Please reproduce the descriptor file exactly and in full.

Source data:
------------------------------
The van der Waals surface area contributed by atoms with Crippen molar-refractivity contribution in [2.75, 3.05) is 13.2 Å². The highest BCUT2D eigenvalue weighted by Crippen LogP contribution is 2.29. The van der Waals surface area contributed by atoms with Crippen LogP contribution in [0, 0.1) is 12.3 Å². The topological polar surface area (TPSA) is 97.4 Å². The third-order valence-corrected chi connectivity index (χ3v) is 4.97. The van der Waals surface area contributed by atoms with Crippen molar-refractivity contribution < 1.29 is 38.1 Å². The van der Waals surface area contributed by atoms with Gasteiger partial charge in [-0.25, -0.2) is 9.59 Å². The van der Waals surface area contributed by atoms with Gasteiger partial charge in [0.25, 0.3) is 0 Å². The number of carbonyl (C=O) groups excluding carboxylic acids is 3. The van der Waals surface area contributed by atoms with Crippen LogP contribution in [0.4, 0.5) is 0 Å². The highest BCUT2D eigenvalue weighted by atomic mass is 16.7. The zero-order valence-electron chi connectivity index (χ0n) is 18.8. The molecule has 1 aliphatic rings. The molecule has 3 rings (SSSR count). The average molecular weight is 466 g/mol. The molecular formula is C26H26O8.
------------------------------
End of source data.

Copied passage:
The van der Waals surface area contributed by atoms with Crippen molar-refractivity contribution in [2.75, 3.05) is 13.2 Å². The highest BCUT2D eigenvalue weighted by Crippen LogP contribution is 2.29. The van der Waals surface area contributed by atoms with Crippen LogP contribution in [0, 0.1) is 12.3 Å². The topological polar surface area (TPSA) is 97.4 Å². The third-order valence-corrected chi connectivity index (χ3v) is 4.97. The van der Waals surface area contributed by atoms with Crippen molar-refractivity contribution < 1.29 is 38.1 Å². The van der Waals surface area contributed by atoms with Gasteiger partial charge in [-0.25, -0.2) is 9.59 Å². The van der Waals surface area contributed by atoms with Gasteiger partial charge in [0.25, 0.3) is 0 Å². The number of carbonyl (C=O) groups excluding carboxylic acids is 3. The van der Waals surface area contributed by atoms with Crippen LogP contribution in [0.4, 0.5) is 0 Å². The highest BCUT2D eigenvalue weighted by atomic mass is 16.7. The zero-order valence-electron chi connectivity index (χ0n) is 18.8. The molecule has 1 aliphatic rings. The molecule has 3 rings (SSSR count). The average molecular weight is 466 g/mol. The molecular formula is C26H26O8.